by Benjamin Phillips
The efforts of the dome teams, detailed in subsequent posts, were facilitated this trip by a new home base and campsite proximal to Caliente. Thanks to scouting by Jeff and Armando during a brief February reconnaissance, a team set course the morning of Sunday, November 11, for a veritable Paradise, as coined by Armando - a haven with a reliable source of fresh water nestled up against a stable portion of the Santa Maria scarp, and a mere few hundred meters from the base of the dome.
It is an arduous hike, especially when lugging heavy gear, that takes one through several phases and associated micro-environments - an initial ascent on open terrain past locals hauling large bundles of firewood that make one cringe; a short traverse to an overlook called Mirador and the first view of the older domes; the initial steep descent through a thicket of brush known as La Cicuta, overgrown to the point that being tall is a notable disadvantage; further descent of the smoothly polished lava of the Canaleta, where footing is always treacherous; successful arrival at the primary lahar channel of Santiaguito where climbing begins again, this time through a section along the margins of the domes aptly nicknamed the "Khumbu Rockfall"; arrival at La Playona, the moonscape at the foot of Caliente otherwise known as "The Moat," and site to January's seismo-acoustic-tilt stations; and finally the new traverse across two barrancas (drainage channels from Santa Maria) to Paradise. This sequence took the entire group about 8 hours. Not your typical work day.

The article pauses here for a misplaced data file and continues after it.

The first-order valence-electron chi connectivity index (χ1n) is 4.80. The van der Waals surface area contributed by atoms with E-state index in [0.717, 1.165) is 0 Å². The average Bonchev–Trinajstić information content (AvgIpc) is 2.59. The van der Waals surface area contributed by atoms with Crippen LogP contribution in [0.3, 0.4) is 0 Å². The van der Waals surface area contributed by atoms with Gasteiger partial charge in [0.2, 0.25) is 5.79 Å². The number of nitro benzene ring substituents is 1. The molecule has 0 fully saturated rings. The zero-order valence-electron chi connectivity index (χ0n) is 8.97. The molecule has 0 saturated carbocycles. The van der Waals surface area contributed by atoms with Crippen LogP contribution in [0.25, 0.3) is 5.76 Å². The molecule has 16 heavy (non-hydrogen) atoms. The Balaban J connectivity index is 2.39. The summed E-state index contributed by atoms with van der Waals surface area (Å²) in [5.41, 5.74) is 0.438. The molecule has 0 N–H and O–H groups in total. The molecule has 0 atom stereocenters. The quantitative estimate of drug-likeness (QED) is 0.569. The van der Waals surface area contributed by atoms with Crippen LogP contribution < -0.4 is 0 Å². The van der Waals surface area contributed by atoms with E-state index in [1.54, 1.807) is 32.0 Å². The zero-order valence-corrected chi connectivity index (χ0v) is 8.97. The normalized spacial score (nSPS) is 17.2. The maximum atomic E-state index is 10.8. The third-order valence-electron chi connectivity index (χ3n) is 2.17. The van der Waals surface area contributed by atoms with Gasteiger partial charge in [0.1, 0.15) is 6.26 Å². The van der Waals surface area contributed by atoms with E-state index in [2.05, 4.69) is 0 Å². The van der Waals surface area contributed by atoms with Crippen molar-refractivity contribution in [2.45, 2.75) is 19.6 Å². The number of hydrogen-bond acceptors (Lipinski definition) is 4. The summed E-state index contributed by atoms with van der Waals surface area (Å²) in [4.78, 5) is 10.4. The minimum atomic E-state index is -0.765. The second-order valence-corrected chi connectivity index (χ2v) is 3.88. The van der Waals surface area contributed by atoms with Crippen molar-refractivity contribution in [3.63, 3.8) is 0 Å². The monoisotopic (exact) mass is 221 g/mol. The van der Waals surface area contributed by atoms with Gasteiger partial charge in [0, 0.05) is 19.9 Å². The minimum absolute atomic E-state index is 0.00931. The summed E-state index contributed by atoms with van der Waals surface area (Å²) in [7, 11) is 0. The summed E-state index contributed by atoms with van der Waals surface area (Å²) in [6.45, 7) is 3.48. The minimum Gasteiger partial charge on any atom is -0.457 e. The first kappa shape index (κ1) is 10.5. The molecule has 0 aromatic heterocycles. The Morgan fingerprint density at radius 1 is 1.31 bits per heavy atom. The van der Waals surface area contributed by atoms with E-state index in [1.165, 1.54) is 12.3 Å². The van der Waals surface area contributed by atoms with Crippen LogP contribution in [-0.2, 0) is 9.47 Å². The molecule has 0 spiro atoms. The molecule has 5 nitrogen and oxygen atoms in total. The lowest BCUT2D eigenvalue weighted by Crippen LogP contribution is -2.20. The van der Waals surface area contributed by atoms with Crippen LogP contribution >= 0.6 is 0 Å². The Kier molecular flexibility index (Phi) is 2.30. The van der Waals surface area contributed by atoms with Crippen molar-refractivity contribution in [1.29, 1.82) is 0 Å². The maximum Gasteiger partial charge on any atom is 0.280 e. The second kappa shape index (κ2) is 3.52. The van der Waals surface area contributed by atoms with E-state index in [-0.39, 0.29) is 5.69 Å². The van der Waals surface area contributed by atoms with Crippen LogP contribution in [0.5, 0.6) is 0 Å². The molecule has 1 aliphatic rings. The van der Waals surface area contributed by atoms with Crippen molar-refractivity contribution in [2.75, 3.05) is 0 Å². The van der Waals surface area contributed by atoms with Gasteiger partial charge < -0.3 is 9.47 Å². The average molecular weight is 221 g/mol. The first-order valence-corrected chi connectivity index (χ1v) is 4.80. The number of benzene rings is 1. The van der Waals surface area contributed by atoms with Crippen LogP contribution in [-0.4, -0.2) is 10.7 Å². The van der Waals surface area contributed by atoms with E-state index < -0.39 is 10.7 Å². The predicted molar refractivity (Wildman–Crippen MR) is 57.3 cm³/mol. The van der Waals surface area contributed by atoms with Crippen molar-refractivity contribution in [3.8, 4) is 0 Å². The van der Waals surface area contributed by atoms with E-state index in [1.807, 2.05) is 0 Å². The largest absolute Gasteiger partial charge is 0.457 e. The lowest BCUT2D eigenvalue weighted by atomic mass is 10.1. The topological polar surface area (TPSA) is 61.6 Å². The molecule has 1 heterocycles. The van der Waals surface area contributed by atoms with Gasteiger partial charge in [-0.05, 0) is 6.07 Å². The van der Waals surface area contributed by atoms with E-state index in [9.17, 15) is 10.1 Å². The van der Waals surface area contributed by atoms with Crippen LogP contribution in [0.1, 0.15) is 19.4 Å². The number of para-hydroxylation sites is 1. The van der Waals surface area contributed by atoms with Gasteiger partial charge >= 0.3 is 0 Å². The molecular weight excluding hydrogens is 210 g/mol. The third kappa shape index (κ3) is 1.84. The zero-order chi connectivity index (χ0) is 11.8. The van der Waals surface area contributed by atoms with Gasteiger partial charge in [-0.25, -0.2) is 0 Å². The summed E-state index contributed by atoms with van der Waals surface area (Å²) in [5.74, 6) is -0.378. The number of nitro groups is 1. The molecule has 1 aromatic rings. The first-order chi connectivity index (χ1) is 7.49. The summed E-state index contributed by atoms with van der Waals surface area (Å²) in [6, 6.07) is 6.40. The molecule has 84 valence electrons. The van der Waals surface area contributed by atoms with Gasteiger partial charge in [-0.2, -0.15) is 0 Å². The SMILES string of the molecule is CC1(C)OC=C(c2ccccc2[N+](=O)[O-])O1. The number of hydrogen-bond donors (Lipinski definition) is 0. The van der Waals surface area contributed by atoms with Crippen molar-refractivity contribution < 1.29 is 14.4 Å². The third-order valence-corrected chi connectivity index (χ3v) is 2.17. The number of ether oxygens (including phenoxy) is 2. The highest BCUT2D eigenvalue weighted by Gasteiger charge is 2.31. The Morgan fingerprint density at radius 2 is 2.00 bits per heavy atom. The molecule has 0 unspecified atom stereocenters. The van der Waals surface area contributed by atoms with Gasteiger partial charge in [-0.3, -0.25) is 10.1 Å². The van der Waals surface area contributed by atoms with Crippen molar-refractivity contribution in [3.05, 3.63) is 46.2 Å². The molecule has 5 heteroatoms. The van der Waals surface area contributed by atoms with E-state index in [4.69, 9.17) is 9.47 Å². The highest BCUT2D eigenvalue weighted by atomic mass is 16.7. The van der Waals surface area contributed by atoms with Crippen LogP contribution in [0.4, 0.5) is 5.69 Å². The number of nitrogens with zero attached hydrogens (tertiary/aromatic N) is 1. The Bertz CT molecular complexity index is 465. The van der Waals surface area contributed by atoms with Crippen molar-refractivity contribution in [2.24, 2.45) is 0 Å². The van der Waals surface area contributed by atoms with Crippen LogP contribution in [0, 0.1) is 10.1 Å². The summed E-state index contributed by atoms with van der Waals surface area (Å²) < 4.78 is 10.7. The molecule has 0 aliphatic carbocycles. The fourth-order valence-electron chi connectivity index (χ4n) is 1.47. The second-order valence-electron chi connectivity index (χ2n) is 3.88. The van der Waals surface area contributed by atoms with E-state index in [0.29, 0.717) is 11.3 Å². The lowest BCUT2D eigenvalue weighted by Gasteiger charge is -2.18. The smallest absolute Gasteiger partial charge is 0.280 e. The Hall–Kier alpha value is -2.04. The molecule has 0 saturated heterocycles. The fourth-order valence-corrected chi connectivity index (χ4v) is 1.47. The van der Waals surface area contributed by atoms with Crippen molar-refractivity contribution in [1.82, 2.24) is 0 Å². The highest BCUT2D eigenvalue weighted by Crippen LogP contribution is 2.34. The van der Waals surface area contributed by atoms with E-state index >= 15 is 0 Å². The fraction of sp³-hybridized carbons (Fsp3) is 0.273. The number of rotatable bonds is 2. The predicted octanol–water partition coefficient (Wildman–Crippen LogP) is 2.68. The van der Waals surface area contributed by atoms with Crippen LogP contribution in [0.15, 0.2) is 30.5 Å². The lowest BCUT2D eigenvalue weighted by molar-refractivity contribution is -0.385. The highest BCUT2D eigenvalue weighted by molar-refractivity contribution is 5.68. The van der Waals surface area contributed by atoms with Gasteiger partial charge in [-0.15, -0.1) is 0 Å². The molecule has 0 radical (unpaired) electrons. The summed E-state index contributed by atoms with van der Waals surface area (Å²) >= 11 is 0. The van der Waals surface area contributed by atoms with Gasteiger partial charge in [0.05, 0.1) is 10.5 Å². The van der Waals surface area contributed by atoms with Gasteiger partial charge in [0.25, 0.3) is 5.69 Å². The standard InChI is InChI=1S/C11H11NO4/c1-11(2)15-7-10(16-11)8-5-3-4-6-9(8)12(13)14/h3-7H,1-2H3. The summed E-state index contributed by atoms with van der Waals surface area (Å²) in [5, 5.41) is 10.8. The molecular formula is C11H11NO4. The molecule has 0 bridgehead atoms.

A couple of highlights before I turn over the text to accounts from other participants. One was what a number of members of the team characterized as their most geophysically active hour ever. During a break in the shelter of one of the bus-sized boulders of La Playona, Caliente was as active as ever with explosions roughly every 20 minutes. One of these was accompanied by a large pyroclastic flow, a first for many of us. At 22:15 UTC (4:15 PM local time), a magnitude 6.5 aftershock to the November 7 M7.4 offshore Guatemala thrust event let loose about 30 km off the coast and rumbled through our rest stop, setting off an amplified barrage of rockfall down the scarp of Santa Maria. This was the largest quake since the primary rupture. Following this flurry of activity, the 45 minute traverse to Paradise, setting up camp, and enjoying a good meal, the team settled in for the night. There we were, camped in a rocky wasteland below the glowing inferno of Caliente, a setting that the non-enlightened might mistake for the other end of the world from paradise. But, this was clearly our own slice of heaven. The idyllic sound of the waterfall behind camp, punctuated by the regular rockfalls down Santa Maria and Caliente, was topped only by the deep roar of yet another eruption. What better to lull one's aching body to sleep!